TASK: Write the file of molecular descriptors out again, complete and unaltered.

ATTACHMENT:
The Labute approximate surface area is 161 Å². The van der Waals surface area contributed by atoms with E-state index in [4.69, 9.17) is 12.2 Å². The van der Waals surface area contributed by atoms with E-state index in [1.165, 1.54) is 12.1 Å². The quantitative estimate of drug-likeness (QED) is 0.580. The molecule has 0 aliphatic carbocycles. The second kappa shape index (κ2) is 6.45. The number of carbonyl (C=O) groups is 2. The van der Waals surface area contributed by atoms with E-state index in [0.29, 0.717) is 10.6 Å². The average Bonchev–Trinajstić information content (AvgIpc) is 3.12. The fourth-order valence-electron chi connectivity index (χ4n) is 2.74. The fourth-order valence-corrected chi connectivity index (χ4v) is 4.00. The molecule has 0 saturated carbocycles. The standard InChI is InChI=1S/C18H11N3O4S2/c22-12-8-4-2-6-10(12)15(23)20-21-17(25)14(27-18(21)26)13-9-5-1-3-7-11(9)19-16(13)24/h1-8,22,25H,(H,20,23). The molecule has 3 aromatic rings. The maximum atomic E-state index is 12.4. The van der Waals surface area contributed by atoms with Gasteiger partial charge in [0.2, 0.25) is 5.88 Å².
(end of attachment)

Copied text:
The Labute approximate surface area is 161 Å². The van der Waals surface area contributed by atoms with E-state index in [4.69, 9.17) is 12.2 Å². The van der Waals surface area contributed by atoms with E-state index in [1.165, 1.54) is 12.1 Å². The quantitative estimate of drug-likeness (QED) is 0.580. The molecule has 0 aliphatic carbocycles. The second kappa shape index (κ2) is 6.45. The number of carbonyl (C=O) groups is 2. The van der Waals surface area contributed by atoms with E-state index in [0.29, 0.717) is 10.6 Å². The average Bonchev–Trinajstić information content (AvgIpc) is 3.12. The fourth-order valence-electron chi connectivity index (χ4n) is 2.74. The fourth-order valence-corrected chi connectivity index (χ4v) is 4.00. The molecule has 0 saturated carbocycles. The standard InChI is InChI=1S/C18H11N3O4S2/c22-12-8-4-2-6-10(12)15(23)20-21-17(25)14(27-18(21)26)13-9-5-1-3-7-11(9)19-16(13)24/h1-8,22,25H,(H,20,23). The molecule has 3 aromatic rings. The maximum atomic E-state index is 12.4. The van der Waals surface area contributed by atoms with Gasteiger partial charge in [0.2, 0.25) is 5.88 Å².